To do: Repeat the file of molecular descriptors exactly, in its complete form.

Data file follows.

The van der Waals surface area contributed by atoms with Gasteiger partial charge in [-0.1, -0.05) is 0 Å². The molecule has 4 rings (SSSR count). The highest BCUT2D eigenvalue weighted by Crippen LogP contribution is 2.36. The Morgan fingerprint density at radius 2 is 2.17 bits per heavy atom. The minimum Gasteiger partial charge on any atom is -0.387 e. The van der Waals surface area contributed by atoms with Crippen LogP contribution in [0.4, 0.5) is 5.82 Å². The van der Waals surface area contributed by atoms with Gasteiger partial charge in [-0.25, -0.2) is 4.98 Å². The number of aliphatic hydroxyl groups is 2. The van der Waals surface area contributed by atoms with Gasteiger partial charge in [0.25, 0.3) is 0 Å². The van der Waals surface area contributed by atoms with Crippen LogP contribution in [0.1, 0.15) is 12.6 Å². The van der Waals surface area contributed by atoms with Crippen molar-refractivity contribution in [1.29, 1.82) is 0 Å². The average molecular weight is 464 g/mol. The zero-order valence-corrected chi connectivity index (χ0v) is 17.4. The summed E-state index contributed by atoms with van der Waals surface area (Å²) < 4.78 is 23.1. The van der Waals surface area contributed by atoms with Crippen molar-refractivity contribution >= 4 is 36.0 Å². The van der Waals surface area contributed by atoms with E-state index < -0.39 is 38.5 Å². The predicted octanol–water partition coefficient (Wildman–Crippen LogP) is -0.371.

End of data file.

The van der Waals surface area contributed by atoms with Gasteiger partial charge in [-0.1, -0.05) is 0 Å². The molecule has 4 rings (SSSR count). The highest BCUT2D eigenvalue weighted by Crippen LogP contribution is 2.36. The Morgan fingerprint density at radius 2 is 2.17 bits per heavy atom. The minimum Gasteiger partial charge on any atom is -0.387 e. The van der Waals surface area contributed by atoms with Crippen LogP contribution in [0.4, 0.5) is 5.82 Å². The van der Waals surface area contributed by atoms with Gasteiger partial charge in [-0.25, -0.2) is 4.98 Å². The number of aliphatic hydroxyl groups is 2. The van der Waals surface area contributed by atoms with Gasteiger partial charge in [0.25, 0.3) is 0 Å². The van der Waals surface area contributed by atoms with Crippen LogP contribution in [0.1, 0.15) is 12.6 Å². The van der Waals surface area contributed by atoms with Crippen molar-refractivity contribution in [1.29, 1.82) is 0 Å². The average molecular weight is 464 g/mol. The zero-order valence-corrected chi connectivity index (χ0v) is 17.4. The summed E-state index contributed by atoms with van der Waals surface area (Å²) < 4.78 is 23.1. The van der Waals surface area contributed by atoms with Crippen molar-refractivity contribution >= 4 is 36.0 Å². The van der Waals surface area contributed by atoms with E-state index < -0.39 is 38.5 Å². The predicted octanol–water partition coefficient (Wildman–Crippen LogP) is -0.371.